The day after Thanksgiving is usually reserved for sleeping in, leftovers, unnecessary spending, and the annual NHL Thanksgiving Showdown. This year unfortunately, basketball and football will have to fill your lazy-day sports void. But don’t get down, your gut will bounce back into shape next week and there’s a hint of positivity from the hockey world.
I have no doubt we’re going to have a season. –NHL Executive to Bruce Garioch, Ottawa Citizen
A January start date is very unlikely, but the league nor its players are giving up on a faceoff a month later. And it’s not just fans waiting for the other shoe to drop.
— Ottawa Citizen (@OttawaCitizen) November 27, 2020
In Garioch’s latest article, the Ottawa scribe wrote about the silence around the league, especially after last week’s COVID breakout surrounding the Golden Knights and other organizations. Normally, things would be heating up. Early season deals are made, coaches are fired, and fanbases are fully engaged. It’s time to forget what could’ve/should’ve been and deal with reality.
It’s got to make sense… If we’re able to play it’s going to be more about player supply and player development this year than anything else. Without fans in the buildings, it’s certainly not going to be about any meaningful revenue. So yes, we’re going to want to know what the NHL is doing before we finalize what our plan is going to be. -Scott Howson, AHL CEO & President
Everyone around the sport understands the NHL needs to act first before minor leagues can make their decision. A lost season would impact a lot of people, including the players. They lose out on salary, statistics, milestones, but most importantly, a year from their careers. Older guys won’t get that season back. A layoff of a year or more allows extra time for prospects to develop, mature, and steal jobs. In other words, they do not want to skip a season.
It’s understandable why the owners are hesitant to start a season without a packed house of screaming fans. They’re losing money by the day, but owners also understand that a cancelled season could damage them more.
According to several sources, a few owners have suggested to Bettman that the league might be better off financially if it shuts down next season, since playing in empty arenas could be crippling to the bottom line. The NHL is still very much a gate-driven league in comparison to a league like the NFL, which draws most of its revenue from media rights. Bettman responded that the NHL can’t lose a season because it’s too damaging in the long term, as the league has learned before in lockout seasons. –Report by Emily Kaplan & Greg Wyshynski, ESPN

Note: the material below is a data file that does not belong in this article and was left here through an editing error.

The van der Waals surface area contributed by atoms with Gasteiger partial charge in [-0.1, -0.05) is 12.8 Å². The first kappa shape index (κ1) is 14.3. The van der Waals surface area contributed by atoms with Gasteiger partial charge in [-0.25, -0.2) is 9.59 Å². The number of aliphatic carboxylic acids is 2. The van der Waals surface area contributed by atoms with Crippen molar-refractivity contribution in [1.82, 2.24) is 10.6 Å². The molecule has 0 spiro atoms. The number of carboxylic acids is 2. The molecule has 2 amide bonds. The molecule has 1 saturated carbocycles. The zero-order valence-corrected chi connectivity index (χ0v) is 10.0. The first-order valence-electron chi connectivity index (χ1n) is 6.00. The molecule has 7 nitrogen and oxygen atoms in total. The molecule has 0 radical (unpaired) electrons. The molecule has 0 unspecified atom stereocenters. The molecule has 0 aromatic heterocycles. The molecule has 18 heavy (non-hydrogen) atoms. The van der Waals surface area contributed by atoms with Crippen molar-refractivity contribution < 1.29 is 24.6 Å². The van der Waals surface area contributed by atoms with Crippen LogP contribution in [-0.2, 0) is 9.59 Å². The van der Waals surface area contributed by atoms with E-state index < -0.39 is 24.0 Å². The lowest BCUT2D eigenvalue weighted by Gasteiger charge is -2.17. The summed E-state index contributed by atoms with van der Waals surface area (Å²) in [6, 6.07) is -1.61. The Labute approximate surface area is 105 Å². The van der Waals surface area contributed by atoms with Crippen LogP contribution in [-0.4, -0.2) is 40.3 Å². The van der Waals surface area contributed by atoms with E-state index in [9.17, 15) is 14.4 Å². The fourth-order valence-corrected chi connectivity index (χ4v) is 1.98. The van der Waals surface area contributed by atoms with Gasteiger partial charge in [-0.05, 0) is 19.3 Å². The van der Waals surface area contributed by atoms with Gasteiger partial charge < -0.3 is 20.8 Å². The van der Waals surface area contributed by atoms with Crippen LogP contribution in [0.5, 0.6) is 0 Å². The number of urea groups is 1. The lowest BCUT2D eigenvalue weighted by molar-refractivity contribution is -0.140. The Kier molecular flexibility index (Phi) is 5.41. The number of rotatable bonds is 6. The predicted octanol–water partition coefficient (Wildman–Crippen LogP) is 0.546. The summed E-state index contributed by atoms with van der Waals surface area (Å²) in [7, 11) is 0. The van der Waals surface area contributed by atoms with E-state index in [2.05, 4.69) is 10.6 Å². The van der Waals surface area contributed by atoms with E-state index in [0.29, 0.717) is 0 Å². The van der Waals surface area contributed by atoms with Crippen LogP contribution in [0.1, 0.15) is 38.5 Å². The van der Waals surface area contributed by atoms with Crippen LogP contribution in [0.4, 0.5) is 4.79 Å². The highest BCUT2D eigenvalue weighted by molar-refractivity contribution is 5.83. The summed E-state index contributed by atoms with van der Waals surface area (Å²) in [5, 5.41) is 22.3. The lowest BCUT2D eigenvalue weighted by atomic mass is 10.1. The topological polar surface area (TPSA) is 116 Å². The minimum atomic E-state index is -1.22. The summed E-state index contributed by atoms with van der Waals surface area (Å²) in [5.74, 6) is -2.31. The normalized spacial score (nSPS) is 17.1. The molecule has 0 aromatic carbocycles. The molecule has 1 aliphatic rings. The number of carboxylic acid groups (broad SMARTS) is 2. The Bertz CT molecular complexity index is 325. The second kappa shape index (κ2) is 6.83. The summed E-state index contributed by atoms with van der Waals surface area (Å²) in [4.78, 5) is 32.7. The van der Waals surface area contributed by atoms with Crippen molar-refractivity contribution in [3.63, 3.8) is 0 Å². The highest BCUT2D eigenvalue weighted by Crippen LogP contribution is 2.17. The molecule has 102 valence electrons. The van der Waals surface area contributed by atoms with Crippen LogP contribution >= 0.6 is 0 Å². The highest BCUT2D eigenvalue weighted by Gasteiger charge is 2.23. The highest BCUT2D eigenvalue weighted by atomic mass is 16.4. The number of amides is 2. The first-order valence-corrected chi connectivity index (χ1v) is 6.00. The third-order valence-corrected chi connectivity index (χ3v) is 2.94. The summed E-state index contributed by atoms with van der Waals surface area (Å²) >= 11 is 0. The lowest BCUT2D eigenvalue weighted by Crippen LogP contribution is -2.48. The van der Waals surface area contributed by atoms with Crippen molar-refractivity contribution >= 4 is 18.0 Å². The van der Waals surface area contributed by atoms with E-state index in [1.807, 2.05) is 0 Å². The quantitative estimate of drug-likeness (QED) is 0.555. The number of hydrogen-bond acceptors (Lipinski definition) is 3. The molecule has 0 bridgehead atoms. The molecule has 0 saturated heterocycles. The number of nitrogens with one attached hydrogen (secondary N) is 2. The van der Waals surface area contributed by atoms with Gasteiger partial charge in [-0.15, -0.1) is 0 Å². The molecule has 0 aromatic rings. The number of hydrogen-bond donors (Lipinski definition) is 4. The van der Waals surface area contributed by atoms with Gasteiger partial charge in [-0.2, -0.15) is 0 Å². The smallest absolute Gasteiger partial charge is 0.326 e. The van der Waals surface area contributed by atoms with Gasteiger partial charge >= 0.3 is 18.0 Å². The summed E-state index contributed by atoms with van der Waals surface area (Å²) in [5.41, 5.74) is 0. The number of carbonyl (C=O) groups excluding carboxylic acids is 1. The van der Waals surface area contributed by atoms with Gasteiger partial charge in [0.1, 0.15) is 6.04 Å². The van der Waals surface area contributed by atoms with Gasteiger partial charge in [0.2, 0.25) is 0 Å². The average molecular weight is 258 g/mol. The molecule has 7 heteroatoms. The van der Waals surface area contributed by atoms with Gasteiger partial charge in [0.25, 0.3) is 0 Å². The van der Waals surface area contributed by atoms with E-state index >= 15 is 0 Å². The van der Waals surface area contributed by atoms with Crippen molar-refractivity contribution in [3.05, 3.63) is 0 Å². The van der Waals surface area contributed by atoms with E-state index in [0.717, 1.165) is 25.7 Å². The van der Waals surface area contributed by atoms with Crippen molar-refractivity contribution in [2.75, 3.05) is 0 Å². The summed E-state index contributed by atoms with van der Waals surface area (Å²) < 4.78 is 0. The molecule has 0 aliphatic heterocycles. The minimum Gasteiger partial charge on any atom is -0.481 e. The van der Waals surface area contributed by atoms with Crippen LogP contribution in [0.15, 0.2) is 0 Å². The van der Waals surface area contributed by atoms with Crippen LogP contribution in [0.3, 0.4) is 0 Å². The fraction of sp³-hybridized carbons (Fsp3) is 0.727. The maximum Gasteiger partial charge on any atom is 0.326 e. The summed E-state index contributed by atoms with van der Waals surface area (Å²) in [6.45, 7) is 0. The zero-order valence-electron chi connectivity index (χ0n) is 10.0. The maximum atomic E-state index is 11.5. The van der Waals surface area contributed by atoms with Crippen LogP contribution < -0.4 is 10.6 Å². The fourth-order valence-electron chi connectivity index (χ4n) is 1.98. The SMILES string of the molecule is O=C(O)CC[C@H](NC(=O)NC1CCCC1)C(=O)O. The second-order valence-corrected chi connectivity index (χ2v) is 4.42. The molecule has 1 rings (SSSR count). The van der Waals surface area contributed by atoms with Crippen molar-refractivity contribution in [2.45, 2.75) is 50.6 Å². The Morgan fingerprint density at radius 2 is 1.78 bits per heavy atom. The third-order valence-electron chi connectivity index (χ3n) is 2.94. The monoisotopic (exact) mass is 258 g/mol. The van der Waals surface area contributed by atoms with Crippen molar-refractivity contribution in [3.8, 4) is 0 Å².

Each side will need to come to an agreement, take their financial lumps, and create some type of a shortened regular season. If it’s a February target, the league will need to decide how the 2020-21 season will play out relatively soon.
The landscape is — there’s a lot of unknowns associated with where we’re going in the immediate future…Hopefully things, with all the positive news associated with vaccines and a hopeful climate that could potentially exist that we get back on track. But we have some ground to cover. -Don Sweeney, Bruins GM to Associated Press
Everything we hear or read from around the league tends to be positive, giving fans reasons to believe that their favorite players will suit up and eventually play a 2020-21 season.
What starts with me is: Let’s get the season started… I’m up for however it looks. Whatever the league and the PA think is the best way to get us back playing, whether it’s with fans, some fans, no fans, TV being (more) relevant, if you will. Whatever it takes to get this season going and get it in place. -David Poile, Predators GM to Associated Press
Normally, when a season doesn’t begin on time it’s due to some bitter work stoppage. Players, GMs, and owners are on opposite sides with little motivation to give in, but this is a unique situation. The comments from various league general managers give a sense that collectively the NHL is placing its product and their fans first.
The league and the players discussed this week and there is something on the table that if we can start on time this is what it’s going to be. It’s going to be a 60 game season, in your own arenas, MLB style schedule like back-to-backs in your own building, and an all-Canadian division. –Elliotte Friedman, Sportsnet
It may not seem like it but there is real anticipation around the league. Certain GMs are being vocal now, spreading the word to fans and to the players. Since the players union and league office are ghosting each other a bit, it’s good that Poile, Sweeney, and others are giving us hope with their optimism. I think they speak for most NHL managers out there, and they help represent one side of the coin. Hopefully, things can quickly develop from there.
As fans, positive thinking is all we can do at this point, and pound down another turkey sandwich.